African airlines reported the lowest passenger and freight load factors of any region in October, according to the latest International Air Transport Association (Iata) report.
Iata economists said that passenger demand globally was 3.2 percent higher year on year in October although growth softened compared with September, while capacity was 2.2 percent higher due to the delivery of new generation fuel-saving aircraft.
The report said African airlines carried 2.8 percent more passengers in October than a year earlier while capacity rose by 2.4 percent, “raising the load factor by 0.3 percentage points to 67.7 percent – the lowest of any region. Demand dropped by 0.4 percent compared with September.”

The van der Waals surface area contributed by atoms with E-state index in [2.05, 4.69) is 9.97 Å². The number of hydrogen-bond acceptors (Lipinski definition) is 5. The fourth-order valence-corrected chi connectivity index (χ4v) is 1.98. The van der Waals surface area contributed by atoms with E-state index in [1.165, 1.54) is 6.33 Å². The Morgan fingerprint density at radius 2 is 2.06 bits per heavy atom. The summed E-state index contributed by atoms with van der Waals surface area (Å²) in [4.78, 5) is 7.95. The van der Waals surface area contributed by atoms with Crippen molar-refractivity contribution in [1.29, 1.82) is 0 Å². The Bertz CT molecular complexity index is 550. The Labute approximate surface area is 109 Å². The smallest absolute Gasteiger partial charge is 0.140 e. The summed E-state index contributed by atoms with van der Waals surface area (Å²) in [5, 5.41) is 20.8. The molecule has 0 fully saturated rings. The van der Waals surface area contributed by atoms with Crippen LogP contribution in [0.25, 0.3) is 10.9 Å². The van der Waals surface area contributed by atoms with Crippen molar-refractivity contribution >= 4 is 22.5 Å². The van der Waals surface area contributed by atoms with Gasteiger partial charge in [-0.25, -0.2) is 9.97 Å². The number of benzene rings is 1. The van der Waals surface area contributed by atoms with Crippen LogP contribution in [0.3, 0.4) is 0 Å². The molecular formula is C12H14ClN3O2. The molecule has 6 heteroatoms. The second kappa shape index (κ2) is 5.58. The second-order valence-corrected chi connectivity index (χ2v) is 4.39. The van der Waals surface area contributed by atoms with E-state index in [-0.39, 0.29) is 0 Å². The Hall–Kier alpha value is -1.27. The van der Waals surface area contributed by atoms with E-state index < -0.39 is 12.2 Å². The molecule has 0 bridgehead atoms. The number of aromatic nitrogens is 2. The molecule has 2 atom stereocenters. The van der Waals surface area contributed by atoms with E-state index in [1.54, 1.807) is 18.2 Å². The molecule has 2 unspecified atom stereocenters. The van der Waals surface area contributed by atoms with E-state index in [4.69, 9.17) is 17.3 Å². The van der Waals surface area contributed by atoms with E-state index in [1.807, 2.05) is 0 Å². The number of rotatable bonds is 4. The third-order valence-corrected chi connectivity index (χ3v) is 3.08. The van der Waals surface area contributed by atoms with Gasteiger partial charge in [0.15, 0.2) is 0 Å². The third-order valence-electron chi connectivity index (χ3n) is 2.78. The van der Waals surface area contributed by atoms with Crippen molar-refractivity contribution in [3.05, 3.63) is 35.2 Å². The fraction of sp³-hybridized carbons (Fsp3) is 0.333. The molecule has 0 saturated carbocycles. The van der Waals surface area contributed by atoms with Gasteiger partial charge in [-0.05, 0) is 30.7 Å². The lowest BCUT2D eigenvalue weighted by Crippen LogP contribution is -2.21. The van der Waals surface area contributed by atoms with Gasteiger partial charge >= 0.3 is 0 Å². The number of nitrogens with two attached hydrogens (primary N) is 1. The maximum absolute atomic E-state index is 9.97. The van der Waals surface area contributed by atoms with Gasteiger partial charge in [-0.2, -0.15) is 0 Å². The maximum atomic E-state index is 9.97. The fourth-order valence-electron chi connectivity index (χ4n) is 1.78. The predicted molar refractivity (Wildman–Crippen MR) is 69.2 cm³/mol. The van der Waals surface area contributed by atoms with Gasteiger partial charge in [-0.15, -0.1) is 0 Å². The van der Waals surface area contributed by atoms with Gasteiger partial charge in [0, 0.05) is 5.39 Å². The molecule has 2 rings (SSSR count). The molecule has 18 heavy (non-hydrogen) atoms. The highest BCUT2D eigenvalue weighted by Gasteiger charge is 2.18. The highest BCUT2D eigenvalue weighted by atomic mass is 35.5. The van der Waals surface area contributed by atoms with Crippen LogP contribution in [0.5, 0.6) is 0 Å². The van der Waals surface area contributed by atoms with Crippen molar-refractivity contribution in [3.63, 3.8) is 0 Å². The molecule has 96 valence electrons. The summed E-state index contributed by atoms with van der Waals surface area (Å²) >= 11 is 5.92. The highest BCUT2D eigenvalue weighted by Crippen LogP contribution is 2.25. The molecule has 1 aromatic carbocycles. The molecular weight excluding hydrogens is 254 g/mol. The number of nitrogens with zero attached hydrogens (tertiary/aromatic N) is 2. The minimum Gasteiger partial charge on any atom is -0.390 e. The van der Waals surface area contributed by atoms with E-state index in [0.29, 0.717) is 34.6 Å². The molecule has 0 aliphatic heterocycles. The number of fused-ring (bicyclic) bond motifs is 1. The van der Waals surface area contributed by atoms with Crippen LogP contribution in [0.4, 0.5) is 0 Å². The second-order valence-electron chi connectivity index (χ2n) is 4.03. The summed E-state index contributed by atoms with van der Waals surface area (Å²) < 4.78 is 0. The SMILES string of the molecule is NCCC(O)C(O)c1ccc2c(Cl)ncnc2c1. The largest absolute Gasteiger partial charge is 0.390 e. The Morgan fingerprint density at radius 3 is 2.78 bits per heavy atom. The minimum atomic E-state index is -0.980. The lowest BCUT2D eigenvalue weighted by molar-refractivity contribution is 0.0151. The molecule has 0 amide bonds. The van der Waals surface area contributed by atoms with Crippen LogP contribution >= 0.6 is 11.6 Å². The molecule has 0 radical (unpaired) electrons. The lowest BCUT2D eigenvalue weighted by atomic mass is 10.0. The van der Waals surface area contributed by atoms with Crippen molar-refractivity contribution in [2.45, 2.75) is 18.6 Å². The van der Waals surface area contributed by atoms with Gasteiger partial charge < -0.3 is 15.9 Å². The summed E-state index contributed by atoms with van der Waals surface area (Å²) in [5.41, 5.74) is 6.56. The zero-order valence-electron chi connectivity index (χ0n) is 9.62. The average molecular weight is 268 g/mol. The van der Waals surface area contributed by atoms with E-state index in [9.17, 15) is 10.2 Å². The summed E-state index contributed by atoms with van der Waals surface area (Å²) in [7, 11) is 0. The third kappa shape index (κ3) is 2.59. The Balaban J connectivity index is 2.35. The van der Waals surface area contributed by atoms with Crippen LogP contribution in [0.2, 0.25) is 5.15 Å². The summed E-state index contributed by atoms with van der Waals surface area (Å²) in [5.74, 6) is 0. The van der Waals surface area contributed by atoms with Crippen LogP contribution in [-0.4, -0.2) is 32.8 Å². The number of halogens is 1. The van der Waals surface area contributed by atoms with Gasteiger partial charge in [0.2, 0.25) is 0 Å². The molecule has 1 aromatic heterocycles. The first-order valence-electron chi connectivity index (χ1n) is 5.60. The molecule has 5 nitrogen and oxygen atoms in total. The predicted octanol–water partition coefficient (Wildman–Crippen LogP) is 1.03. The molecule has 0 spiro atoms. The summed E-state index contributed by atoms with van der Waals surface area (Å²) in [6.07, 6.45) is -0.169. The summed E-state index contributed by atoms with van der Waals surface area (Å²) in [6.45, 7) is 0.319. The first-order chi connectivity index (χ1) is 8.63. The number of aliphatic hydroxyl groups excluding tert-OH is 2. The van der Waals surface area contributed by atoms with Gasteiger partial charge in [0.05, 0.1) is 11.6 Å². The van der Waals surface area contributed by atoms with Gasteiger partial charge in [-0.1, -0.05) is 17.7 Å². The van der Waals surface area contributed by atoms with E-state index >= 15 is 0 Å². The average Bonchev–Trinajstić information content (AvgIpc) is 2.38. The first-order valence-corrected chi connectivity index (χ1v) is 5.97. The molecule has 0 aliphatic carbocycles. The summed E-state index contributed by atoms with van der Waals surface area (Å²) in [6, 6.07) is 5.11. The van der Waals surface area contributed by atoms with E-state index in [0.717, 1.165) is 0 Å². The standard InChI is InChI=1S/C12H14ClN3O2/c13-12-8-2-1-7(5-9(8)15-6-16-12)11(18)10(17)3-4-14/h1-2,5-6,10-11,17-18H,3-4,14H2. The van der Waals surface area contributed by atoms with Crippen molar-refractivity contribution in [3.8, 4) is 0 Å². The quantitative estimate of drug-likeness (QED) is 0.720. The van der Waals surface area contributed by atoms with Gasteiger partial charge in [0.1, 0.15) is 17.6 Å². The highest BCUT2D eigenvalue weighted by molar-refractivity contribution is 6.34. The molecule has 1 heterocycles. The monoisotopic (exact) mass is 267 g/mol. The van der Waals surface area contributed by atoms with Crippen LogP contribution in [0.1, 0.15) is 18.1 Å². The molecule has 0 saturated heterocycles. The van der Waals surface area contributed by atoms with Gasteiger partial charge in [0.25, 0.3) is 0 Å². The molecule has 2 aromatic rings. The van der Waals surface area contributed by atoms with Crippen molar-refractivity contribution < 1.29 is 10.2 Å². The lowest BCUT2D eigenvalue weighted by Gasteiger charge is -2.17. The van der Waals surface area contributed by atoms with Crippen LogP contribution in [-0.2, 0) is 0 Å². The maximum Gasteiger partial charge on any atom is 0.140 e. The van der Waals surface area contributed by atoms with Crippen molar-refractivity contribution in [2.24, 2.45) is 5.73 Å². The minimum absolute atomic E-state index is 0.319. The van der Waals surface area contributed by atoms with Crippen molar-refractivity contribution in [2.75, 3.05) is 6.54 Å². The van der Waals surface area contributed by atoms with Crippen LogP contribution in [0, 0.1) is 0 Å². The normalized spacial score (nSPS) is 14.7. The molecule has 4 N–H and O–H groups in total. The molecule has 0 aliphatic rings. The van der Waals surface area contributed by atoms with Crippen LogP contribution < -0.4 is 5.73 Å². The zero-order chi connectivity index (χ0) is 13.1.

The report noted a sharp drop in air freight demand worldwide in October, down 3.5 percent year on year after a 9 percent rise in September.
“African [freight] carriers saw a 0.5 percent decline in demand and a 2.7 percent rise in capacity. The load factor of 26.6 percent was the weakest for any region.”
European airlines reported growth of 2.6 percent in international passengers, “although down from the 5.5 percent year-on-year growth in September”.
The drop from September was due to the impact of Hurricane Sandy on transatlantic travel, Iata noted. Middle Eastern carriers reported the best growth in passenger demand at 12.4 percent year on year.